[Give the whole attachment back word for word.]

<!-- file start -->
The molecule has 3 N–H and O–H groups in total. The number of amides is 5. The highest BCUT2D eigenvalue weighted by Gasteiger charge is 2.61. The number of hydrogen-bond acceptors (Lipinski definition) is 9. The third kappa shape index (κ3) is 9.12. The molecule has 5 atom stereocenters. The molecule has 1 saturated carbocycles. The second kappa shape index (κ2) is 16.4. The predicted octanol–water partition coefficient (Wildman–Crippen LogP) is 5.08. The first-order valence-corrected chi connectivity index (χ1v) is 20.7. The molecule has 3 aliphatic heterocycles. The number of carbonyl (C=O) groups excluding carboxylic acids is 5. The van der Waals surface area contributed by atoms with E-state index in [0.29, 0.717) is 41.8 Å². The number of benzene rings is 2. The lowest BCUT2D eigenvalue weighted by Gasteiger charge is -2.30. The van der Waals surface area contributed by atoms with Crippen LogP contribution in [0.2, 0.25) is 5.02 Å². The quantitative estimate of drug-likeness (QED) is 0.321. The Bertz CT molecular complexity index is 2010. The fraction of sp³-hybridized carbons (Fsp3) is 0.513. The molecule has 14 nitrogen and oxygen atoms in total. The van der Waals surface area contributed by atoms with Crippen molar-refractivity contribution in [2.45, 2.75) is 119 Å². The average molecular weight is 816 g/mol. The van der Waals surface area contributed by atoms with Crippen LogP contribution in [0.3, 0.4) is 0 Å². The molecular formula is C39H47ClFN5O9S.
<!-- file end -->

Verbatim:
The molecule has 3 N–H and O–H groups in total. The number of amides is 5. The highest BCUT2D eigenvalue weighted by Gasteiger charge is 2.61. The number of hydrogen-bond acceptors (Lipinski definition) is 9. The third kappa shape index (κ3) is 9.12. The molecule has 5 atom stereocenters. The molecule has 1 saturated carbocycles. The second kappa shape index (κ2) is 16.4. The predicted octanol–water partition coefficient (Wildman–Crippen LogP) is 5.08. The first-order valence-corrected chi connectivity index (χ1v) is 20.7. The molecule has 3 aliphatic heterocycles. The number of carbonyl (C=O) groups excluding carboxylic acids is 5. The van der Waals surface area contributed by atoms with E-state index in [0.29, 0.717) is 41.8 Å². The number of benzene rings is 2. The lowest BCUT2D eigenvalue weighted by Gasteiger charge is -2.30. The van der Waals surface area contributed by atoms with Crippen LogP contribution in [0.2, 0.25) is 5.02 Å². The quantitative estimate of drug-likeness (QED) is 0.321. The Bertz CT molecular complexity index is 2010. The fraction of sp³-hybridized carbons (Fsp3) is 0.513. The molecule has 14 nitrogen and oxygen atoms in total. The van der Waals surface area contributed by atoms with Crippen molar-refractivity contribution in [2.45, 2.75) is 119 Å². The average molecular weight is 816 g/mol. The van der Waals surface area contributed by atoms with Crippen LogP contribution in [0.3, 0.4) is 0 Å². The molecular formula is C39H47ClFN5O9S.